Late-Life Exacerbation of PTSD Symptoms in US Veterans: Results From the National Health and Resilience in Veterans Study




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Objective: More than 60% of US military veterans are 55 years or older. Although several case studies have suggested that older age is associated with a higher likelihood of reactivated or delayed-onset posttraumatic stress disorder (PTSD) symptoms in veterans, population-based data on the prevalence and determinants of this phenomenon are lacking.

Method: Using data from the National Health and Resilience in Veterans Study (NHRVS: Wave 1 = October 2011–December 2011; Wave 2 = September 2013), a nationally representative, cohort study of US veterans, we evaluated the prevalence and determinants of exacerbated PTSD symptoms in 1,441 veterans 55 years or older using a DSM-IV–based measure in 2011 and a DSM-5–based measure in 2013. Veterans whose worst trauma occurred at least 5 years prior to Wave 2 of the NHRVS (mean = 28.6 years) and who reported a clinically significant increase (ie, ≥ 0.5 standard deviation [SD]; mean = 1.27, SD = 0.78) in PTSD symptoms from Wave 1 (lifetime) to Wave 2 (past-month) were identified as having exacerbated PTSD symptoms.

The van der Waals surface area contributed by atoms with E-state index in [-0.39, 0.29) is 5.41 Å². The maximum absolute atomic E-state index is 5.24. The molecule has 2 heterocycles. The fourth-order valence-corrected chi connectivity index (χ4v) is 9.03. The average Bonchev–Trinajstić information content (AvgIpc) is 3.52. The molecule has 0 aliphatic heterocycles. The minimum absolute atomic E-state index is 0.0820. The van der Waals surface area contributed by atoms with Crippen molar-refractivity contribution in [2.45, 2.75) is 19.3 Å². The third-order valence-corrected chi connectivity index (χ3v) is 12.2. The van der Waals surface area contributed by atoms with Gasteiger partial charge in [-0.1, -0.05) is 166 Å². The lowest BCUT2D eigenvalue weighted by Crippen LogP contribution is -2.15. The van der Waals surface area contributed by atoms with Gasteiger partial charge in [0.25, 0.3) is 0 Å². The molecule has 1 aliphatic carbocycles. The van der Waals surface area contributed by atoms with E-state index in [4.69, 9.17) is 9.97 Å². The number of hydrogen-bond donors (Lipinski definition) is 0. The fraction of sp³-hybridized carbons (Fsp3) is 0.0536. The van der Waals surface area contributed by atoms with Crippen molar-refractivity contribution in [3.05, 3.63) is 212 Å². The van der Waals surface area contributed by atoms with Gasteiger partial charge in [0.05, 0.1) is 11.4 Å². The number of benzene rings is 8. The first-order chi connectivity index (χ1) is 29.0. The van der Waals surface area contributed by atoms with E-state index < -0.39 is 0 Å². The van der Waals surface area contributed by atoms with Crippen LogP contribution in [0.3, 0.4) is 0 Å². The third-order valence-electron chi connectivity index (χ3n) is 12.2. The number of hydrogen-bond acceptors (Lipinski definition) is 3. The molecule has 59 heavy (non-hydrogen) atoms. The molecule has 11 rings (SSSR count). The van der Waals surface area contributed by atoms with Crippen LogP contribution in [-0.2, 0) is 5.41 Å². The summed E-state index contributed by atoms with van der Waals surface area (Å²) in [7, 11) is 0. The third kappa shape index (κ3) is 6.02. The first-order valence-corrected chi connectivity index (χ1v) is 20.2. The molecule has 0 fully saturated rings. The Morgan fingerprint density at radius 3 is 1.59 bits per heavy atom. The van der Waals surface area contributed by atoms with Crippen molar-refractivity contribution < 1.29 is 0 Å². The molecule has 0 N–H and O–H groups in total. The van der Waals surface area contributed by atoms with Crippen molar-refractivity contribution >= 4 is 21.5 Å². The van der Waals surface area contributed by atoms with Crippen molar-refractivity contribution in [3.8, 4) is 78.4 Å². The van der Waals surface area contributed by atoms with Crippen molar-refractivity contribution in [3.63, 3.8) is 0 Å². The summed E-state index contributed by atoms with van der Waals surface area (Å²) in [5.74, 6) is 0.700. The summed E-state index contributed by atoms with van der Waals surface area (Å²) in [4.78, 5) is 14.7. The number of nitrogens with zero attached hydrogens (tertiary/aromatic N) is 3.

Results: Results revealed that 9.9% of older US veterans experienced exacerbated PTSD symptoms an average of nearly 3 decades after their worst trauma. A multivariable logistic regression model indicated that greater self-reported cognitive difficulties at Wave 1 independently predicted exacerbated PTSD symptoms at Wave 2. Post hoc analysis revealed that this association was driven by greater severity of executive dysfunction (adjusted odds ratio range, 1.27–3.22).

Conclusions: Approximately 1 in 10 older US veterans experiences a clinically significant exacerbation of PTSD symptoms in late life. Executive dysfunction may contribute to risk for exacerbated PTSD symptoms. These results suggest that exacerbated PTSD symptoms are prevalent in US veterans and highlight potential targets for identifying veterans at risk for this phenomenon.

J Clin Psychiatry 2016;77(3):348–354